Mérida, May 31st 2011 (Venezuelanalysis.com) – The Venezuelan government signed an agreement with China last Thursday to build and launch a second satellite, this time for land observation. The satellite, according to Venezuela’s Minister for Science, Technology and Intermediate Industries, Ricardo Menendez, will aid in environmental management, urban planning, agricultural activity, climate and climate change monitoring, containment of the advance of desertification, and attending to and mitigating extreme conditions.
“We’re going to have a satellite that will enable us to monitor the national territory twenty-four hours a day, something which has enormous potential in terms of providing assistance in extreme situations, such as those provoked by the heavy rains,” Menendez said. Heavy rains over the last six months in Venezuela have caused flooding, destroyed houses, caused land falls and the collapse of bridges and roads.
The government is projecting that the second satellite, VRSS-1 (Venezuelan Remote Sensing Satellite) will cost $US 140 million. The money will come from the National Development Fund, which is a fund for investing petroleum resources in socio economic causes.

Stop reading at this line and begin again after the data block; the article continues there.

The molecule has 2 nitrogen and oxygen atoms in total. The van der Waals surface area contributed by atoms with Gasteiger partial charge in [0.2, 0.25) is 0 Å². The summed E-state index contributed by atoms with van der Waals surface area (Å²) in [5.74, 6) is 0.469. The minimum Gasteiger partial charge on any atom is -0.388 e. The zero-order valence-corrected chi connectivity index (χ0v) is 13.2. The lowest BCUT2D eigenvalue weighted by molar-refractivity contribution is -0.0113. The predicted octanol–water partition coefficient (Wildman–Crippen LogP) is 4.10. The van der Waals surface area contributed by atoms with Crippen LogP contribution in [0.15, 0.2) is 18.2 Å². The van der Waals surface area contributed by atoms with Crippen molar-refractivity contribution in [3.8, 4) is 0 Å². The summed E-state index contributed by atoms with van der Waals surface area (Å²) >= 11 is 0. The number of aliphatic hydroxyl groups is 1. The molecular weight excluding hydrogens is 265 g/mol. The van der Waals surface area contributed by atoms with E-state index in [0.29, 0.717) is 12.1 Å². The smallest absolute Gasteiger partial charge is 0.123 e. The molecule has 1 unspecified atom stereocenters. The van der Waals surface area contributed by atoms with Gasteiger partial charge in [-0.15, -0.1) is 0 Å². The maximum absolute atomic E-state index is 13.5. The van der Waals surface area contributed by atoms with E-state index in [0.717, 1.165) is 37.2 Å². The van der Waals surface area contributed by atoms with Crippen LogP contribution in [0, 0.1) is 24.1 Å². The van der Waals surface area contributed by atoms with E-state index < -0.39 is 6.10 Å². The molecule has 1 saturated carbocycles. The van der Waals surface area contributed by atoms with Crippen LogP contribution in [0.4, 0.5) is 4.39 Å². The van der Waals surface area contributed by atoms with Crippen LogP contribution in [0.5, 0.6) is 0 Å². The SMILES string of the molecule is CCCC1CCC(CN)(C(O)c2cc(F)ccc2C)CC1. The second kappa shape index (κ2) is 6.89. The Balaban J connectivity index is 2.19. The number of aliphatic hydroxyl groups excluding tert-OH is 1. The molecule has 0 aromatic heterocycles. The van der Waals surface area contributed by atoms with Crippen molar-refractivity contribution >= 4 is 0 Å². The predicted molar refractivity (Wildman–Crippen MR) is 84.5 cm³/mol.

VRSS-1 will be launched in October 2012 from China, and will be built in China as well. It is atypical in that while most satellites have two observation cameras, this one will have more. Its life span is five to six years, according to Menendez.
The First Satellite’s Impact So Far
Venezuela launched its first satellite, known as Venesat-1 or “Simon Bolivar”, in October 2008, from Xichang, China. This satellite is primarily being used to link in more isolated communities, and provide them with medicine, communication, and education services. It has also helped with telephone and internet access, and through agreements with other countries, is strengthening Latin American unity. Its range extends from the Caribbean Sea down to the bottom of South America.
Manuel Fernandez, of state-owned telecommunications company CANTV, speaking on national television yesterday, said that the Simon Bolivar satellite had enabled 1.9 million new users to connect to internet and phone services. The 2,900 remote antennas installed so far (of a total of 16,000 planned by the government) are assisting hundreds of schools, 100 government markets (Mercals), and 150 army border protection bases, he said.
The first satellite project cost $US 406 million, including the launching rocket, two land stations and a television port. It was the result of an agreement signed between Venezuela and China in 2005. It is managed by CANTV, and shares Uruguay’s orbit, following an agreement between Venezuela and Uruguay.
Chinese and Venezuelan experts, together with the Bolivarian Agency for Space Activity, have also been drawing up construction plans for a satellite factory in Venezuela, scheduled for completion in 2013. Menendez said the factory is for small and medium sized satellites and is under construction in Borburata, Carabobo state.
The factory and the two satellites are part of the government’s aim of “technological sovereignty” and ending the country’s dependence on advanced technology produced outside Latin America.